• Features
  • Updated: January 28, 2023

UK Striking Workers, Inflation: Analysis Of Problems Under Rishi Sunak

UK Striking Workers, Inflation: Analysis Of Problems Under R

The United Kingdom has been experiencing strikes by workers across many sectors since 2022.

Workers have been protesting and staging walkouts over pay and better working conditions.

Whilst coupled with the effects of the COVID-19 setbacks, and inflation problems, the United Kingdom and its Prime Minister Rishi Sunak have lived through these hard times.

The year 2022 is one Brits will not forget in a hurry, coupled with lots of setbacks, the death of Queen Elizabeth and the drama that trailed Sunak’s accession and reign.

Sunak’s reign and inflation battle

Rishi Sunak became the PM of the United Kingdom in October last year, becoming the 57th individual to occupy the position after taking over from his predecessor, Liz Truss, who lasted just days in office.

He quickly worked to form a cabinet to steer the country to stability.

When he got elected, Rishi Sunak pledged to halve inflation in order to ease the cost of living.

Currently, the cost of living is alarming.

Inflation figures released by the Office for National Statistics (ONS) revealed that the UK inflation jumped to 11.1% in October amid a huge rise in energy bills.

It was the highest in the three months Sunak was in office and was also the highest rate since October 1981; a 41-year high.

The exodus of the strike

Before Sunak assumed office, the UK has been experiencing strikes.

Strikes began in June 2022 after members of the National Union of Rail, Maritime and Transport Workers (RMT) voted to strike over planned changes to their pay and working conditions.

Soon after, they were joined by other trade union members working in other industries.

This included the health sectors, telecommunications, and postal service, among others.

What sectors are striking?

Different sectors have been championing the strike actions as hundreds of thousands of workers across multiple sectors have gone on strike in recent months.

Amid the celebration of Christmas, the industrial action disrupted livelihoods and continued into 2023.

Following repeated strikes before Christmas, and in January, the Royal College of Nursing (RCN) union said that two new strikes will take place on February 6 and 7.

NHS physiotherapy staff across England are holding strikes and will also strike in Wales on 7 February.

The Chartered Society of Physiotherapy says it is seeking an above-inflation pay rise.

Ambulance workers also held strikes and will walk out again in February. The walkouts will take place on February 6 and 20 and March 6 and 20.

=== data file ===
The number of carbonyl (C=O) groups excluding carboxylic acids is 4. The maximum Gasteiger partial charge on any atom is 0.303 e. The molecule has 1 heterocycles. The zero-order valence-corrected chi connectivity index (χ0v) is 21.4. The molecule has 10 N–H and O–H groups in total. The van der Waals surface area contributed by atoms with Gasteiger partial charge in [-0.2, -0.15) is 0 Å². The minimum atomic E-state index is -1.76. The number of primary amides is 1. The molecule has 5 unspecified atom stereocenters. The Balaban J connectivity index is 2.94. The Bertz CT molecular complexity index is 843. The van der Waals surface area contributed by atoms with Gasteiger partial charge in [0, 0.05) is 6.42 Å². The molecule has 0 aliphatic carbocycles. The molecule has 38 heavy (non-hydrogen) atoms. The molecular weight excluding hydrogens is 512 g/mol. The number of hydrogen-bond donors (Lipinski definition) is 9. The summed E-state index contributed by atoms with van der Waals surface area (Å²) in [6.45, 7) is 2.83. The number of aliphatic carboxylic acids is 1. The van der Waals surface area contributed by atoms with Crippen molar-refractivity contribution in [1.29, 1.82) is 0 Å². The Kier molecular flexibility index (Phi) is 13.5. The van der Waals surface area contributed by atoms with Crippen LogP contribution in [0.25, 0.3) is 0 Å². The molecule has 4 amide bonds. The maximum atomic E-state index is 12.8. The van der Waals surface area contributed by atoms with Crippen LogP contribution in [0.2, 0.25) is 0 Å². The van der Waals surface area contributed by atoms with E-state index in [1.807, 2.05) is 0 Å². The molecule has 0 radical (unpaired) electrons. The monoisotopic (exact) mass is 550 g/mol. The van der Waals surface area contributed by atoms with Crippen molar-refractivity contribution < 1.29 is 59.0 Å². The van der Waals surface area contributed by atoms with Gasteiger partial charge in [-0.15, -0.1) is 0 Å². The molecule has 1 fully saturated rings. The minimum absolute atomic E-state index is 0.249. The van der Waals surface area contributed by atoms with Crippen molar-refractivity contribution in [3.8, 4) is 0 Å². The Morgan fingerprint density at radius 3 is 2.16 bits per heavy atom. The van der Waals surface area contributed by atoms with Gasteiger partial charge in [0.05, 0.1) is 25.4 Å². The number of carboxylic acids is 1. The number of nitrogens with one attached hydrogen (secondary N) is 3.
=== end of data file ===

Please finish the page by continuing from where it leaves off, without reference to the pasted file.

UK striking workers

Rail workers and train drivers will strike on February 1 and 3 after the Aslef members rejected a pay rise offer of around four per cent a year for two years.

Members of the Rail, Maritime, and Transport (RMT) union also said they will also strike on February 1 and 3.

The unions are in dispute with the government and rail companies about pay, job cuts and changes to terms and conditions.

The Teachers’ unions voted for strike action as the members of the National Education Union (NEU) have voted to continue the strike in February and March.

Teachers will strike on February 1, 15 and 16 March. Some areas will also see strikes on other days.

Members of the University and College Union (UCU) will also strike at 150 universities across the UK for 18 days between February and March.

Postal workers, bus drivers, and civil servants are not left out too.

Around 100,000 civil servants will strike on February 1.

Union members in 124 government departments are among those taking part.

Sunak’s response

Last year, at the peak of the strikes, Sunak argued that the best way to help workers would be to reduce inflation as quickly as possible.

"I've acknowledged it is difficult for everybody because inflation is where it is.

"The best way to help them and help everyone else in the country is for us to get a grip and reduce inflation as quickly as possible", Sunak said.

UK Prime Minister, Rishi Sunak

And for months now, Sunak has insisted he will not back down amid the strikes, whilst also holding talks with the unions.

The armed forces were drafted in to cover some jobs, while the government has introduced an “anti-strikes” bill, which will restrict workers’ rights to withdraw their labour.

The Strikes (Minimum Service Levels) Bill was considered in the House of Commons on Monday, January 16, where MPs voted to give it a second reading.

The law will allow bosses to sue unions and sack employees if minimum levels are not met.

Are people in support of the strike?

According to a poll conducted by YouGov, many Brits showed support for some sectors that are demanding good pay and better working condition from the government.

The poll showed 68% of the respondents accepted the strikes by nurses.

The Paramedics had 67%, with Firefighters and Teachers posing 58% and 50% respectively.

Also, Royal Mail workers came up with 47%, Rail Workers and Border Control amassing 40% each, and Civil Servants racking up 36% support.

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